In other news, a judge ruled that No Doubt’s lawsuit against Activision and its “Band Hero” game will be heard by a jury. In this case, No Doubt apparently licensed their members’ likenesses and songs for use in the game “Band Hero.” No Doubt was unaware that Activision would allow players to “unlock” game characters and use them to sing other artists’ songs – in this case, songs that include the Rolling Stones’ “Honky Tonk Woman.” The suit claims that the unlocking capability “results in an unauthorized performance by the Gwen Stefani avatar in a male voice boasting about having sex with prostitutes.”

Finally, in what is now an amusing statement in light of Sean Parker’s involvement with Napster, Sean Parker and Daniel Elk, now with Spotify, said that they are competing with piracy and not with Apple. Talk about things coming full circle for him.

Facebook investigated and sued after its disappointing IPO

Facebook has had an unfortunate run the past six days, notwithstanding CEO Mark Zuckerberg tying the knot with his long-time girlfriend over the weekend. On Friday, its IPO was disappointing, with only a 0.61% gain on day one. Then stocks continued to fall significantly, though they did go up in value slightly today. After four days of trading, shares sit at $32, $6 below the IPO price, and $10 below the $42 that many people reportedly paid.

Now there are allegations that Morgan Stanley and other underwriters set the IPO price too high in light of negative financial issues facing Facebook, including the unprofitable shift to mobile platforms, and that the underwriters only disclosed certain negative financial information to select investors rather than make the information public as required by law. According to The New York Times, the Massachusetts Secretary of State, the Financial Industry Regulatory Authority, and the Securities and Exchange Commission are all looking into the matter. Shareholders have also sued Facebook and several banks over the alleged withholding of information. If the banks and/or Facebook really did selectively disclose information, then we are just seeing the beginning here.

Personally, I did not invest any money in Facebook, mainly because my money is invested in owed to Sallie Mae. But if I were to invest, I would be cautious because I really do not see how Facebook is going to become profitable on the level of Google or Amazon. Facebook’s value is that it has the capability to reach so many people with advertising. But the reason why people use Facebook is because they enjoy it. If Facebook were to significantly increase their advertising, and people stopped enjoying the site as much and instead turned to other social networking sites, then Facebook would lose some of its value. So Facebook has to walk a fine line between trying to be profitable while pleasing and retaining its user base, which historically is resistant to change. Honestly, I don’t know whether Facebook can successfully monetize its system while maintaining its position as THE social network. Only time will tell.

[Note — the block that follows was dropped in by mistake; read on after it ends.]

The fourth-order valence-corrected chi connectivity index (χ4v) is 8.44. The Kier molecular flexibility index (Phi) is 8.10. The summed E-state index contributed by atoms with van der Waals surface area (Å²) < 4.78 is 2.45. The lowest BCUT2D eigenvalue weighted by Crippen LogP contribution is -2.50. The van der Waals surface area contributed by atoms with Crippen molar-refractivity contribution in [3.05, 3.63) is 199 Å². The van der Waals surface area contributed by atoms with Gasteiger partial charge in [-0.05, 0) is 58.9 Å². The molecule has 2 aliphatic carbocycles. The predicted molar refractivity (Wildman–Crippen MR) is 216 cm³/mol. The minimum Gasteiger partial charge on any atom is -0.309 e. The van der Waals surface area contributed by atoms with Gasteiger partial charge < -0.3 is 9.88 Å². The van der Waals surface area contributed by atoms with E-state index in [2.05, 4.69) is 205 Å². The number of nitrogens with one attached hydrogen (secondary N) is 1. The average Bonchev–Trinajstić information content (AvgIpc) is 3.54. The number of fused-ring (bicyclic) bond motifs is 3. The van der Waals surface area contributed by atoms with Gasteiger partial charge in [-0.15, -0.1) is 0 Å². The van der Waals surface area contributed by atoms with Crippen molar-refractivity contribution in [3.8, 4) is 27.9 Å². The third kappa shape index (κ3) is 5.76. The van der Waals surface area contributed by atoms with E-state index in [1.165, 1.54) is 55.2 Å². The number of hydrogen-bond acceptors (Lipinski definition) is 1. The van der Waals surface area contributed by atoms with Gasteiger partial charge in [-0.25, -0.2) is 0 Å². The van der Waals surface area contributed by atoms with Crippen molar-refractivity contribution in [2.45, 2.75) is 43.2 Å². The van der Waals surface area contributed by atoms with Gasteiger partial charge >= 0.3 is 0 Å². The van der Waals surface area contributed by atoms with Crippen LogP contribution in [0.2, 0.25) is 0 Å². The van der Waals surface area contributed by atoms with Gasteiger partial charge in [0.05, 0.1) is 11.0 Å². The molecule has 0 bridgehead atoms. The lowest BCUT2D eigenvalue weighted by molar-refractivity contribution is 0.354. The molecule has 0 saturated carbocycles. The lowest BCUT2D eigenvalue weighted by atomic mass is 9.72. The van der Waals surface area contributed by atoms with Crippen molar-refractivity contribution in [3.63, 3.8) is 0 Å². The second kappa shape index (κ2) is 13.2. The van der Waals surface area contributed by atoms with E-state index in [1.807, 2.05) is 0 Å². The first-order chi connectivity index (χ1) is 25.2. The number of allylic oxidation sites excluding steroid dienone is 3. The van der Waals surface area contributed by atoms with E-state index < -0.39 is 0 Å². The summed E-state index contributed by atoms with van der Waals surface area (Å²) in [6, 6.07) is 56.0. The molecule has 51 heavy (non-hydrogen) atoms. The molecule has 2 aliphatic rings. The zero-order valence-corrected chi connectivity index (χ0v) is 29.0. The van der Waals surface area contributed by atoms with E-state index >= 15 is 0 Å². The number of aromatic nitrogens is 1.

Technology Week In Review – May 19, 2012

Last week was a pretty big week in technology news…

The biggest story was Facebook’s IPO, which ended up being somewhat disappointing for investors considering all the hype. After the first day of trading, shares closed up just 0.61%. The New York Times has some good graphs and other visual aids comparing Facebook’s IPO with that of other tech companies, and The Verge has an interesting article with good quotes on the history of Facebook.

More legal battles involving Apple: HTC One X and Evo 4G LTE are delayed indefinitely by US Customs while it further investigates Apple’s claims of patent infringement. The patent in question relates to making certain numbers in text (most commonly telephone numbers) become active links – akin to hyperlinks – that bring up options, such as to call that number or add it to an address book. The US International Trade Commission ordered an import ban on all Motorola devices that infringe on an Apple patent dealing with “generating meeting requests and group scheduling from a mobile device.” Finally, Apple is seeking a preliminary injunction against the Samsung Galaxy Tab 10.1 in the Northern District of California.

Amazon is said to be prepping a Kindle Fire with a 10.1-inch display rather than the rumored 8.9 inches for release in the third quarter.

Verizon clarified their plans to eliminate unlimited data, and said that it will be pushing customers to tiered data plans when they renew their agreements.

Motorola plans to update the Motorola Droid RAZR/RAZR MAXX and Bionic to Ice Cream Sandwich in the third quarter of this year.

The Samsung Galaxy S III is doing very well in pre-orders.

Apple is rumored to be working on an iPad Mini with a 7-inch display for a fall release. Apple is also said to be increasing the screen size of its next generation iPhone to 4″. I say: good, but still should be bigger.

Google is said to be planning on releasing five different Nexus devices by year’s end. I like Nexus devices and am on board with the concept, but it seems like so many different devices defeats the purpose of a Nexus device, which is to show how Google intends for their Android OS to function.

Finally, here are two good articles comparing cloud storage services and internet streaming devices, respectfully.